A collective of iwi and hapū have criticised a decision by the Tauranga City Council to vote against the creation of a Māori ward in the 2016 election.
The council rejected the idea, voting 9 - 0 against. Mayor Stuart Crosby has defended the move, saying the North Island city is not yet ready to accept separate Māori representation.
The Māori Collective, which represents 16 iwi and hapū including Te Arawa, said Mr Crosby had blinkers on and the council's decision was motivated by fear and a lack of understanding.
Deputy chair Matire Duncan believed the vote should not have taken place and more education is needed to understand Māori and their world view.
Ms Duncan said councillors are threatened by the idea because Māori could switch their vote to the one that caters for tangata whenua and rejected Mr Crosby' claim its introduction would cause division between Māori and Pākehā.
"The mayor has had his blinkers on. I think there's been a lot of division in this city for a long long time - he just hasn't been in the places where he'd ever see it.
"It's not a new thing for Tauranga Māori to want to have a stronger voice. And one thing about this is it's not going to go away, it's going to keep coming back. So they have to at least start thinking about the future of the rest of Māoridom."
Ms Duncan said it was unbelievable that the council had voted when they had not even had enough time to analyse the situation and examine it properly.
She said the outcome had caused a lot of pain and anger for Māori. "There is resistance by people to the idea of a Māori seat and that is because they are not aware of the real issues. They don't understand Māori and their actions are due to fear."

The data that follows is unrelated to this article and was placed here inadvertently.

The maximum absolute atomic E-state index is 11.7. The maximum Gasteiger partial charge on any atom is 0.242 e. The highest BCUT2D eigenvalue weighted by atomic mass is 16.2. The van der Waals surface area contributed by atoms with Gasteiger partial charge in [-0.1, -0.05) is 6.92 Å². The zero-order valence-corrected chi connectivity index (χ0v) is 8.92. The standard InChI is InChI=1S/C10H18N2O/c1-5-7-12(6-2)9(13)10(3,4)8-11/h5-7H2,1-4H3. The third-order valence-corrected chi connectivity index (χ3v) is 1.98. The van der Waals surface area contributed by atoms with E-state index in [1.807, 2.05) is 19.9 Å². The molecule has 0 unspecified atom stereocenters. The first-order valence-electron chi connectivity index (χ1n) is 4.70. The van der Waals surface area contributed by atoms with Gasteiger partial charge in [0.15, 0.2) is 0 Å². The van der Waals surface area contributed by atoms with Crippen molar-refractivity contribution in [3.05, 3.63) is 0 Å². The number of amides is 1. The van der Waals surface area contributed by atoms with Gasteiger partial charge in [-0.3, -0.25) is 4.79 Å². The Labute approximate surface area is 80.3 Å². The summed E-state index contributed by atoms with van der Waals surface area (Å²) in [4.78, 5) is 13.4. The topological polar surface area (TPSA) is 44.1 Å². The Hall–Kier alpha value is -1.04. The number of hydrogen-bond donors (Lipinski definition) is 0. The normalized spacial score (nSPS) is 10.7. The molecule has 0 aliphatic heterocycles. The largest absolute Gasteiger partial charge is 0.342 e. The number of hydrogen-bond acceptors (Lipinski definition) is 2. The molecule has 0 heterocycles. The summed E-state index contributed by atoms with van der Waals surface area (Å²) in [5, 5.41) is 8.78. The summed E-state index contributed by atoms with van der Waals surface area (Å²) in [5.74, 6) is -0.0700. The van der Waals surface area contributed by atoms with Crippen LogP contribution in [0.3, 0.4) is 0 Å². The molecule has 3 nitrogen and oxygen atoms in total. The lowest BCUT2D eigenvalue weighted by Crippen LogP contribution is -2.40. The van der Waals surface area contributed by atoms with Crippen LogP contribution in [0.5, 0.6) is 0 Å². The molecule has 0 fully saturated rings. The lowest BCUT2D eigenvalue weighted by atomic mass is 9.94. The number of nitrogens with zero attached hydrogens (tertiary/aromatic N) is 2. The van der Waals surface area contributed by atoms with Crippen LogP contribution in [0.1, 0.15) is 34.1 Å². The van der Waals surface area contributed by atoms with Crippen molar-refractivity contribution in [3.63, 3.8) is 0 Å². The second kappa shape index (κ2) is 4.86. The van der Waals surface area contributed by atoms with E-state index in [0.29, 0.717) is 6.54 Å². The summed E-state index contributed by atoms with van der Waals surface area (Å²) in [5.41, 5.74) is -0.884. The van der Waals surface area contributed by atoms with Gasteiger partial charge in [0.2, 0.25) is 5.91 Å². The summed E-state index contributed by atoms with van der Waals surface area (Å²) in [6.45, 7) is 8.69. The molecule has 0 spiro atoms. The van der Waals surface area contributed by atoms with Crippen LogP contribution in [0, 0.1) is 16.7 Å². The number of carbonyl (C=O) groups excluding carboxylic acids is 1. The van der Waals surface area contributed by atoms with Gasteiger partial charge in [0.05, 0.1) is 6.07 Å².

Māori ward would be damaging - mayor
The mayor says people's ignorance could lead to division if a Māori ward was established. Stuart Crosby believed it would undo a lot of the good will and work that had already been done.
Mr Crosby admitted he had mixed feelings about voting against a Māori ward and thought long and hard before making a decision.
"Ultimately, what determined my vote was the damage - and I think it would be real damage - that this decision would have made at this point in time.
"My personal view is that in due course there should and will be direct Māori representation around our council table. A number of Treaty settlements are taking place alongside existing co-management and governance arrangements that ensure Māori have a voice in the creation of council policy."
But Mr Crosby believed the council now needed to be more proactive and more could have been done before the vote took place.
"We have a wide range of issues we're dealing with at the moment and possibly in hindsight we could've engaged with our community earlier. There are unfortunately legislative time frames for this and a decision had to be made by the 23rd of November."
The mayor said one of his concerns was that establishing a Māori seat in the current environment where people are still learning about New Zealand's history would be a retrograde step.
"Particularly around Tauranga and how our history formed our city. We are still addressing issues of 150 years ago today. I confront it virtually on a weekly basis. We have just started a journey of potential local government reform where the issue of Māori representation around the governance table may also come to the fore.
"One of the difficulties with this whole process is there's actually not enough time to go out and engage properly with the community, so they do actually understand and have an ability to weigh up all the issues and make an on-balance decision whether they support or don't support direct Māori representation on Tauranga City Council.
"I must also say that that could be the fault of council as well, not providing that time and not providing that information."
The Māori Collective, which is opposing the council's decision not to bring in a Māori ward, is considering whether to lobby the council to conduct a poll to find out what the community thinks about a dedicated seat.